Genocide and ethnic cleansing were enduring historical realities in this land after the Europeans for the first time reached these beaches with their ships. The wealth produced in the continent by means of forced-labor, either from people kidnapped from Africa or enslaved native populations,  was sent away, shipped abroad, to feed the greedy bellies of European kings and queens, landowners and cardinals, the “cream” of the European aristocracy. Can we understand History rightly if we forget this colossal event, I mean, the massive stream of wealth that went from America to Europe in the centuries following “Discovery”? Welcome to the birthplace of modern Capitalism!

The so-called Discovery of America (what an euphemism!) is actually something else: the continent wasn’t simply “discovered”, it was invaded, conquered, plundered. Tzvetan Todorov very aptly calls his excellent book on the subject The Conquest of America. When the Catholic kingdoms of Spain and Portugal set out to cross the ocean and reach the continent later to be called America, they weren’t arriving on virgin, inhabited land. According to estimates by researchers such as Pierre Clastres and Todorov, there were 80 million people living in the continent in 1492, when the population of  planet Earth was of about 400 million. Of these 80 million indigenous inhabitants of pre-Columbian civilizations and tribes, how many survived the invasion of foreign white europeans? Todorov estimates that, only in Mexico, there were 25 million people prior to the invasion; a century later, in 1600, there were only 1 million left. It’s a genocide of such proportions that our minds almost refuse to fully realize it. But if we take America as a whole, the numbers are worse – and even more shocking: prior to the Europeans’ invasion, there were 80 million people living here; one century later, 90% had been wiped out. This is not only genocide, but ethnocide – to apply a distinction made by Clastres in a excellent article in Archeology of Violence. What ensued from the Conquest was not only the murder of individuals in massive scale, but the death of whole cultures and civilizations, with all its temples and buildings, its mythology and its history, all tramped underfoot by the Europeans’ unmerciful quest for profit.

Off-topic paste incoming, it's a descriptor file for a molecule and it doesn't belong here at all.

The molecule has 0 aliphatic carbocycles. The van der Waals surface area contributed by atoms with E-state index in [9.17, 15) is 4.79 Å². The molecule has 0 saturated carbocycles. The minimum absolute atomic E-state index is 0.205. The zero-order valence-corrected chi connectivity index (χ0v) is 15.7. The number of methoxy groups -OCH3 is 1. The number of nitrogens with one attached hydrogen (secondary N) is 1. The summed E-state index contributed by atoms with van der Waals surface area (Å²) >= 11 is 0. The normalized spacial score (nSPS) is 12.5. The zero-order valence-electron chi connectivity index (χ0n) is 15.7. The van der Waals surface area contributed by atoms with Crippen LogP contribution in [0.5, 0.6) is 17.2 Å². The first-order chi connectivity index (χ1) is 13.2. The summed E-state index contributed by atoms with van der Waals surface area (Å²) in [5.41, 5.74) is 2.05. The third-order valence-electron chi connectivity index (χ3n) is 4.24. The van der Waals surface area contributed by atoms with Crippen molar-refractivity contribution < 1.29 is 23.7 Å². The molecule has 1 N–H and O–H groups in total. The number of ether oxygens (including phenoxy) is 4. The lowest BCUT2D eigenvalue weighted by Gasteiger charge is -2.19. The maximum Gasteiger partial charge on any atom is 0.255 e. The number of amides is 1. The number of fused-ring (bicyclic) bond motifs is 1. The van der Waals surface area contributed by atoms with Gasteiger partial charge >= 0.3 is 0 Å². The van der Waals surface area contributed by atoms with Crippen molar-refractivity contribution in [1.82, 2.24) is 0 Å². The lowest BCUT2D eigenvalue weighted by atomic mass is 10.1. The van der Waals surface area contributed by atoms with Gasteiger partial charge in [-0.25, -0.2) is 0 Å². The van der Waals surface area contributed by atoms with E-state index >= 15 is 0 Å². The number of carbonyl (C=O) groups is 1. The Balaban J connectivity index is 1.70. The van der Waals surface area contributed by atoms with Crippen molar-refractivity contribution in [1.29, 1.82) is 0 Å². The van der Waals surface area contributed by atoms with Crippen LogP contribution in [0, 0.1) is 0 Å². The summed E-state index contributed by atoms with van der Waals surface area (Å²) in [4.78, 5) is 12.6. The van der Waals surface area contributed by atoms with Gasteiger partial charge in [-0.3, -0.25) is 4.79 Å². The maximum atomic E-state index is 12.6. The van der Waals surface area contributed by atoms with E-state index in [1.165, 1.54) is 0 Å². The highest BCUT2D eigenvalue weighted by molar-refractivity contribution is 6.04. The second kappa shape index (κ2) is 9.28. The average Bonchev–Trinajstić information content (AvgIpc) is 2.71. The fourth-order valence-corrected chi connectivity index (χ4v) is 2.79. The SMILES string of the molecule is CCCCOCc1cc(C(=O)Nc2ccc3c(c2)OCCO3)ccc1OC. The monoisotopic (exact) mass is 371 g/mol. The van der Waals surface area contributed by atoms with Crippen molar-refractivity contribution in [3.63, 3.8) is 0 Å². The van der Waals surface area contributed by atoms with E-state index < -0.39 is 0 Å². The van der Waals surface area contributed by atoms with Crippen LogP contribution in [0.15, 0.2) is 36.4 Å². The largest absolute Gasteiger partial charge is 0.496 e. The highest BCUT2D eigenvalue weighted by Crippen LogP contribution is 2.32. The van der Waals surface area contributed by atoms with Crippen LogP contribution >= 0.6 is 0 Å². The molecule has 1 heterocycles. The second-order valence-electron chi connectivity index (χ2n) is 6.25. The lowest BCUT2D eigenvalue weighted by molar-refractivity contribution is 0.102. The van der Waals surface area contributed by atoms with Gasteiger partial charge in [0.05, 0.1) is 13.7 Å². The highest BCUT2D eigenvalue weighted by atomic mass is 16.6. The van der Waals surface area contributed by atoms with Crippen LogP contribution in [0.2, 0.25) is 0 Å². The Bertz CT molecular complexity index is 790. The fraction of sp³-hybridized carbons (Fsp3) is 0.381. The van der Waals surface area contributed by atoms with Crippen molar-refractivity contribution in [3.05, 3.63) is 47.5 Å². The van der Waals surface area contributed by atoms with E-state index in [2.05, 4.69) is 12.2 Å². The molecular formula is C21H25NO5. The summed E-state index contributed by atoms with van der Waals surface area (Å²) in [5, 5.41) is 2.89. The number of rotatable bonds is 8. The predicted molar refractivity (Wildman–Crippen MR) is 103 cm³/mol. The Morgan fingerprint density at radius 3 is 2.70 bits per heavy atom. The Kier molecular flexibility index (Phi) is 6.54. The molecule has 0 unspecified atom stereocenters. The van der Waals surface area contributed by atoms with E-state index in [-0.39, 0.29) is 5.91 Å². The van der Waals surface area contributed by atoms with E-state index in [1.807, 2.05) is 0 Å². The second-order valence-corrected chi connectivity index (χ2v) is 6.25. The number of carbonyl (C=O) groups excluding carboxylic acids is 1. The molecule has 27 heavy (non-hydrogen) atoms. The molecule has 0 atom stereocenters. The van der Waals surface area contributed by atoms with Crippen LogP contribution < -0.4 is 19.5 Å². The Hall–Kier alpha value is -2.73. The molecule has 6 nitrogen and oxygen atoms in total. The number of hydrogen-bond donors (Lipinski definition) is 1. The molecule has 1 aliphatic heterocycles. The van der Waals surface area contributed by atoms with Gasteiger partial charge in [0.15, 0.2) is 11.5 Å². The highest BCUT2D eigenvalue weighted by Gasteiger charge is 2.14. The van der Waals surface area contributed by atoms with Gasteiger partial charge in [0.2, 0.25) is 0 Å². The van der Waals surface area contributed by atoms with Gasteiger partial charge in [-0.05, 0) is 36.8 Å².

John Berger, in his book (and BBC Series) Ways of Seeing (1972), has something quite interesting to say about this theme. He remembers his school days, when he was taught about “heroic voyages bringing human civilization to all the world”. “It tends to be forgotten”, reminds us Berger, “that these voyages were the start of the European slave trade, and the traffic which began to siphon the riches of the rest of the world into Europe.” (BERGER, J. 3rd Episode) I consider these remarks very bright, especially for the image they evoke, that of the siphon. Europe really did exactly this: it sucked out, with its Imperial Siphon, the fruits of labor produced in this newly-discovered land. An immense transfer of wealth ocurred: from the authentic producers of these wealth – that did all the work and received none of the pay – to capitalists in Europe. In Paul Thomas Anderson’s There Will Be Blood, there’s another very pedagogical metaphor employed by Daniel Day Lewis’ character, when he explains a process by which he stole oil from the properties of others: imagine a milkshake with two drinkings straws. One is for its legitime “owner”; the other from an intruder. Europe’s drinking straw is the intruder’s, and the Europeans can be understood, from 1492 on, as stealers of the milkshakes of wealth they enslaved others to produce